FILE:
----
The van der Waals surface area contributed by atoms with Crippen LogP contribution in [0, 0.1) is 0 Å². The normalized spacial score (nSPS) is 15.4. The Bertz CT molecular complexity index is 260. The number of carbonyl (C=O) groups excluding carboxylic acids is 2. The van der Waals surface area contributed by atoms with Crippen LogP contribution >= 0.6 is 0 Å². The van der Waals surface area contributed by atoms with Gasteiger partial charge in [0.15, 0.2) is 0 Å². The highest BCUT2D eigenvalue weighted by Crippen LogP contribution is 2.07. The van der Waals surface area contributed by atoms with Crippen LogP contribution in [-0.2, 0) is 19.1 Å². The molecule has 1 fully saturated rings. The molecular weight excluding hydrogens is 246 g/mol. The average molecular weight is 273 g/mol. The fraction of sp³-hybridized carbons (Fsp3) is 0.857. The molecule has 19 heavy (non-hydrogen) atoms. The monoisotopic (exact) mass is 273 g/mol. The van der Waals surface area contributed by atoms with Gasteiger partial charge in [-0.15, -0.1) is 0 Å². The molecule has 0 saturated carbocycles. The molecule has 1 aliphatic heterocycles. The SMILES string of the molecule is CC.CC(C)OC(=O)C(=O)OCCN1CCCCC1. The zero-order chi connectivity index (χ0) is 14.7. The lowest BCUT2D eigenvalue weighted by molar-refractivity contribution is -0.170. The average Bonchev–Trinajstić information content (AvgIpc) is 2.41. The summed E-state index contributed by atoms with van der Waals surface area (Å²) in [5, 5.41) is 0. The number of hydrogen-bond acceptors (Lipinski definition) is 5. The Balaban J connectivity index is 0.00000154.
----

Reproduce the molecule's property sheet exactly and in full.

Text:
The van der Waals surface area contributed by atoms with Crippen LogP contribution in [0, 0.1) is 0 Å². The normalized spacial score (nSPS) is 15.4. The Bertz CT molecular complexity index is 260. The number of carbonyl (C=O) groups excluding carboxylic acids is 2. The van der Waals surface area contributed by atoms with Crippen LogP contribution >= 0.6 is 0 Å². The van der Waals surface area contributed by atoms with Gasteiger partial charge in [0.15, 0.2) is 0 Å². The highest BCUT2D eigenvalue weighted by Crippen LogP contribution is 2.07. The van der Waals surface area contributed by atoms with Crippen LogP contribution in [-0.2, 0) is 19.1 Å². The molecule has 1 fully saturated rings. The molecular weight excluding hydrogens is 246 g/mol. The average molecular weight is 273 g/mol. The fraction of sp³-hybridized carbons (Fsp3) is 0.857. The molecule has 19 heavy (non-hydrogen) atoms. The monoisotopic (exact) mass is 273 g/mol. The van der Waals surface area contributed by atoms with Gasteiger partial charge in [-0.15, -0.1) is 0 Å². The molecule has 0 saturated carbocycles. The molecule has 1 aliphatic heterocycles. The SMILES string of the molecule is CC.CC(C)OC(=O)C(=O)OCCN1CCCCC1. The zero-order chi connectivity index (χ0) is 14.7. The lowest BCUT2D eigenvalue weighted by molar-refractivity contribution is -0.170. The average Bonchev–Trinajstić information content (AvgIpc) is 2.41. The summed E-state index contributed by atoms with van der Waals surface area (Å²) in [5, 5.41) is 0. The number of hydrogen-bond acceptors (Lipinski definition) is 5. The Balaban J connectivity index is 0.00000154.